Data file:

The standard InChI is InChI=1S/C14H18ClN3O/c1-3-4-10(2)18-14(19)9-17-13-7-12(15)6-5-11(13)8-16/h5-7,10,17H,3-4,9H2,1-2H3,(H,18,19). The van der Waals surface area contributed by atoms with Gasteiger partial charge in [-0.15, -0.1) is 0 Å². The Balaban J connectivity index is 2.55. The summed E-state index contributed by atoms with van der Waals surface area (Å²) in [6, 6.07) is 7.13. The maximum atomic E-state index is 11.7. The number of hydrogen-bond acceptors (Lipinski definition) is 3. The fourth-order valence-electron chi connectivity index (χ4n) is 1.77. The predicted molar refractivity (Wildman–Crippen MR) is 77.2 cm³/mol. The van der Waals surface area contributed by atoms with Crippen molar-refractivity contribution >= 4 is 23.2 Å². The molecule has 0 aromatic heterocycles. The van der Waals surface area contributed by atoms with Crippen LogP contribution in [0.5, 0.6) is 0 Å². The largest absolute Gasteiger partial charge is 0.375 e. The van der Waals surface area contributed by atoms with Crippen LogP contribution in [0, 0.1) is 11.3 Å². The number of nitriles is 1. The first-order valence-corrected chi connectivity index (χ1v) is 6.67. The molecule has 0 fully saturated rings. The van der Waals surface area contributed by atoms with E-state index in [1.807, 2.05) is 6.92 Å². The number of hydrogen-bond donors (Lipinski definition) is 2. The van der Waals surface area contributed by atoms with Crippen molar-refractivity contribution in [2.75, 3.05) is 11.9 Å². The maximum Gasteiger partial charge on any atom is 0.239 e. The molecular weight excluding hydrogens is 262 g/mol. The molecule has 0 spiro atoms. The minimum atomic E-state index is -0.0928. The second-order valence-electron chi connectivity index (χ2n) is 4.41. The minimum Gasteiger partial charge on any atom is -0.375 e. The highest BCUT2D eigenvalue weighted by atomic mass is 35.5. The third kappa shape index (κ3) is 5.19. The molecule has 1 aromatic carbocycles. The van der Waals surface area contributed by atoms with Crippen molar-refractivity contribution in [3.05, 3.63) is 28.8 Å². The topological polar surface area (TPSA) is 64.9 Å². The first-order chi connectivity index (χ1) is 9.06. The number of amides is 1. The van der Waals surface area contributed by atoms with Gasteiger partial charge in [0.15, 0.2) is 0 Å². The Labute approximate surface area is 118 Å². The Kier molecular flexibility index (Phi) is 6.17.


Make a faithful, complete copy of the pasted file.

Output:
The standard InChI is InChI=1S/C14H18ClN3O/c1-3-4-10(2)18-14(19)9-17-13-7-12(15)6-5-11(13)8-16/h5-7,10,17H,3-4,9H2,1-2H3,(H,18,19). The van der Waals surface area contributed by atoms with Gasteiger partial charge in [-0.15, -0.1) is 0 Å². The Balaban J connectivity index is 2.55. The summed E-state index contributed by atoms with van der Waals surface area (Å²) in [6, 6.07) is 7.13. The maximum atomic E-state index is 11.7. The number of hydrogen-bond acceptors (Lipinski definition) is 3. The fourth-order valence-electron chi connectivity index (χ4n) is 1.77. The predicted molar refractivity (Wildman–Crippen MR) is 77.2 cm³/mol. The van der Waals surface area contributed by atoms with Crippen molar-refractivity contribution >= 4 is 23.2 Å². The molecule has 0 aromatic heterocycles. The van der Waals surface area contributed by atoms with Crippen LogP contribution in [0.5, 0.6) is 0 Å². The largest absolute Gasteiger partial charge is 0.375 e. The van der Waals surface area contributed by atoms with Crippen LogP contribution in [0, 0.1) is 11.3 Å². The number of nitriles is 1. The first-order valence-corrected chi connectivity index (χ1v) is 6.67. The molecule has 0 fully saturated rings. The van der Waals surface area contributed by atoms with E-state index in [1.807, 2.05) is 6.92 Å². The number of hydrogen-bond donors (Lipinski definition) is 2. The van der Waals surface area contributed by atoms with Crippen molar-refractivity contribution in [2.75, 3.05) is 11.9 Å². The maximum Gasteiger partial charge on any atom is 0.239 e. The molecular weight excluding hydrogens is 262 g/mol. The molecule has 0 spiro atoms. The minimum atomic E-state index is -0.0928. The second-order valence-electron chi connectivity index (χ2n) is 4.41. The minimum Gasteiger partial charge on any atom is -0.375 e. The highest BCUT2D eigenvalue weighted by atomic mass is 35.5. The third kappa shape index (κ3) is 5.19. The molecule has 1 aromatic carbocycles. The van der Waals surface area contributed by atoms with Crippen molar-refractivity contribution in [3.05, 3.63) is 28.8 Å². The topological polar surface area (TPSA) is 64.9 Å². The first-order chi connectivity index (χ1) is 9.06. The number of amides is 1. The van der Waals surface area contributed by atoms with Gasteiger partial charge in [0.15, 0.2) is 0 Å². The Labute approximate surface area is 118 Å². The Kier molecular flexibility index (Phi) is 6.17.